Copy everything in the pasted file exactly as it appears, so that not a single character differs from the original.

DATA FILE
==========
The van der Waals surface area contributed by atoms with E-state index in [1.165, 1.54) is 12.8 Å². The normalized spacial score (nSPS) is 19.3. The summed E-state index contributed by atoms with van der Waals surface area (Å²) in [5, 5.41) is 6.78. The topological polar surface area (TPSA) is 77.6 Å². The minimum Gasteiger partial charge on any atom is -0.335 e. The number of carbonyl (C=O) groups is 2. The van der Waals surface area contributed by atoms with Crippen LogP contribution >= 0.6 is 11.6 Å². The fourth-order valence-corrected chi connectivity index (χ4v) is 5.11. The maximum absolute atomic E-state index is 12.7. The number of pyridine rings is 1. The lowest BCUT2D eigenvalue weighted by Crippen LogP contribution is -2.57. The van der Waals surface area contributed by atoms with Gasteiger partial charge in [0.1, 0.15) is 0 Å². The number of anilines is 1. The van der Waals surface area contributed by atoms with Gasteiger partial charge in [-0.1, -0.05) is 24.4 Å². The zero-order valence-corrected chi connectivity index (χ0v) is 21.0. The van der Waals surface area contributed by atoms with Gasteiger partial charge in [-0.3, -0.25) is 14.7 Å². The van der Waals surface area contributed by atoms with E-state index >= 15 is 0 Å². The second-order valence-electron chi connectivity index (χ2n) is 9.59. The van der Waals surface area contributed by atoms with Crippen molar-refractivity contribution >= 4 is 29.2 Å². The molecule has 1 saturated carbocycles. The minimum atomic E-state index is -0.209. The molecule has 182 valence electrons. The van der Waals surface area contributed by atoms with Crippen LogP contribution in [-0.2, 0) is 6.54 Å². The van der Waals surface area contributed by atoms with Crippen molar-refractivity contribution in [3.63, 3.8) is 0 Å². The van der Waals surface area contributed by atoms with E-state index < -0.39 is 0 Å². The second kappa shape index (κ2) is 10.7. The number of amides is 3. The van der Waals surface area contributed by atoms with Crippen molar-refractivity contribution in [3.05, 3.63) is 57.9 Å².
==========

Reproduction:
The van der Waals surface area contributed by atoms with E-state index in [1.165, 1.54) is 12.8 Å². The normalized spacial score (nSPS) is 19.3. The summed E-state index contributed by atoms with van der Waals surface area (Å²) in [5, 5.41) is 6.78. The topological polar surface area (TPSA) is 77.6 Å². The minimum Gasteiger partial charge on any atom is -0.335 e. The number of carbonyl (C=O) groups is 2. The van der Waals surface area contributed by atoms with Crippen LogP contribution >= 0.6 is 11.6 Å². The fourth-order valence-corrected chi connectivity index (χ4v) is 5.11. The maximum absolute atomic E-state index is 12.7. The number of pyridine rings is 1. The lowest BCUT2D eigenvalue weighted by Crippen LogP contribution is -2.57. The van der Waals surface area contributed by atoms with Gasteiger partial charge in [0.1, 0.15) is 0 Å². The number of anilines is 1. The van der Waals surface area contributed by atoms with Gasteiger partial charge in [-0.1, -0.05) is 24.4 Å². The zero-order valence-corrected chi connectivity index (χ0v) is 21.0. The van der Waals surface area contributed by atoms with Gasteiger partial charge in [-0.3, -0.25) is 14.7 Å². The van der Waals surface area contributed by atoms with E-state index >= 15 is 0 Å². The second-order valence-electron chi connectivity index (χ2n) is 9.59. The van der Waals surface area contributed by atoms with Crippen molar-refractivity contribution >= 4 is 29.2 Å². The molecule has 1 saturated carbocycles. The minimum atomic E-state index is -0.209. The molecule has 182 valence electrons. The van der Waals surface area contributed by atoms with Crippen LogP contribution in [-0.2, 0) is 6.54 Å². The van der Waals surface area contributed by atoms with Crippen molar-refractivity contribution in [3.63, 3.8) is 0 Å². The van der Waals surface area contributed by atoms with E-state index < -0.39 is 0 Å². The second kappa shape index (κ2) is 10.7. The number of amides is 3. The van der Waals surface area contributed by atoms with Crippen molar-refractivity contribution in [3.05, 3.63) is 57.9 Å².